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Thread: Step-by-Step Plan to Build a $5000 per Month Passive Income Website Portfolio

  1. #21
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    Quote Originally Posted by dsieg58 View Post
    Very, very, intelligent post. I agree with everything you said, especially "D" and "F." Could you explain a little more about your final paragraph? Applying affiliate marketing to lead generation?
    Years ago affiliate marketing was a fairly well known proposition among the MMO crowd.

    People who were ahead of the curve realized that their was a market to be made (and in fairness you had to make it) using the concept of affiliate marketing and tying it to lead generation in the local field. For example, you would create a site catering to Detroit dentists and capture leads from people looking to get work done. You would then turn around and sell those leads to dentists in Detroit.

    The hard part was creating the market, you really had to go out and hustle and sell these local businesses on the concept of lead generation via the Internet which was quite new at the time. The good part was that because of the difficulty it wasn't something that a competitor could just jump into your market because of the sales process involved. It was a fragmented area, right for disruption at the time.

    People used SEO tricks to get ranked for important keywords and some high-paying leads like payday loans and locksmiths ended up in the world of black hat SEO (e.g. the gaming of local search results which nobody had truly been doing on a large scale at the time).

    I did this probably 7 years ago in the child care market. I had a simple website which I drove traffic through via adwords which had a basic info capture form (number and age of children, zip code, name and phone number). I would get in the neighbourhood of 25 leads a day entered (maybe more, it was a long time ago). The problem was that the child care industry was so fragmented (lots of home daycares) that I couldn't sell most of them because I couldn't get myself in front of enough potential lead buyers. I probably could have made it work if I wanted to invest the upfront time and money (I handled each lead individually as I don't automate a process until I'm sure it's wroth it) but I got bored and let it drop as adwords prices went up and I struggled to get childcare providers to understand the value of a client and how much a lead was worth to them.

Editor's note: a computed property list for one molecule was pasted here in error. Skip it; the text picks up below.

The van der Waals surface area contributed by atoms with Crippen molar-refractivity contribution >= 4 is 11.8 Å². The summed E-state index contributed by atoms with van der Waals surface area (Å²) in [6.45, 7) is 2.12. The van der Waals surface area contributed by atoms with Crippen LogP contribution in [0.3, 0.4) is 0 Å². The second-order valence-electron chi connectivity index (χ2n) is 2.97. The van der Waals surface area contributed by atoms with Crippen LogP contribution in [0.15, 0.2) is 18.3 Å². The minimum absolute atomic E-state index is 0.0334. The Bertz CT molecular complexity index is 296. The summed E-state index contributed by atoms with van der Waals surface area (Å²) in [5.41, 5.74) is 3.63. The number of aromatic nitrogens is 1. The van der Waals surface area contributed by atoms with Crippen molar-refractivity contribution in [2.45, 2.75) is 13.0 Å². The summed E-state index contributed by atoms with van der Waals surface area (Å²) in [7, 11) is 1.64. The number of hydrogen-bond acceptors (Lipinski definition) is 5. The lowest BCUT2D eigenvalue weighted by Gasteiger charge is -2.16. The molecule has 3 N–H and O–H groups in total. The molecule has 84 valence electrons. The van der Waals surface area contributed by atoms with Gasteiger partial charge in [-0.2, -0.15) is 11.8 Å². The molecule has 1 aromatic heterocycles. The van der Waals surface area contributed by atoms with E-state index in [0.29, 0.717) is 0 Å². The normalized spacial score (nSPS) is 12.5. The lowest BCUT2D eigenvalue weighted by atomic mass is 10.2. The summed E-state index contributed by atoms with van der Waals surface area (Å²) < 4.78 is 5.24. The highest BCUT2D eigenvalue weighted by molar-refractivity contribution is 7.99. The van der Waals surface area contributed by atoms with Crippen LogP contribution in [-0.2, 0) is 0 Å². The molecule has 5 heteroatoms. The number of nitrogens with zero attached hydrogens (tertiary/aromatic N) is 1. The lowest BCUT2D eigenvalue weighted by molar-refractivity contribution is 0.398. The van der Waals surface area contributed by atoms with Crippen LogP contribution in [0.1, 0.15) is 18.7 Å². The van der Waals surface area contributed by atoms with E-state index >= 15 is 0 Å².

The nice part about the leads was that I could sell each lead to multiple buyers. If you wanted an exclusive on the lead then you paid $30 or so instead of the $10 if the lead was non-exclusive. The leads were well worth it as a child care client is worth thousands of dollars a year.

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  3. #22
    Publishing Mentor dsieg58 is a Premium Member
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    Interesting. I also did this a few years ago with a twist. I bought up close to 50 local domains "dentist-mytown.com" for example, SEO'd them to the top 3-5 spots and a certain traffic level, then sold the websites. I didn't do lead generation. (Although I probably should have... hindsight is 20/20) I could have sold them on upkeep, and maintenance but I wasn't really interested in long term web design business at the time. Same deal essentially though. The websites are still around but, of course, Google local and Yelp, etc, knocked most off the top positions. But I made some good money at it while it lasted. 5 figures per web site for lawyers, doctors, plastic surgeons, etc. It would be impossible today, of course. I agree, what you have described would have worked like gang-busters circa 2008-2010.

    I wish I could think of something, but more and more it is looking like the internet as a viable small business is a thing of the past. Luckily I diversified into a number of different areas offline as well as online so I'm not dependent on my websites. But all the web properties and their incomes are sideline business income streams now.

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    There are still fairly untapped markets/concepts out there that you can go after but they are fewer and fewer everyday and generally not good areas for those new to the MMO world.

    I've had a good concept for a while now, I'm just too fat and lazy to make it happen. Maybe once the summer is over and we are into the horrible world of Canadian winters I'll move forward on it. I've been looking into pre-built CMS software that I could modify to do what I am interested in.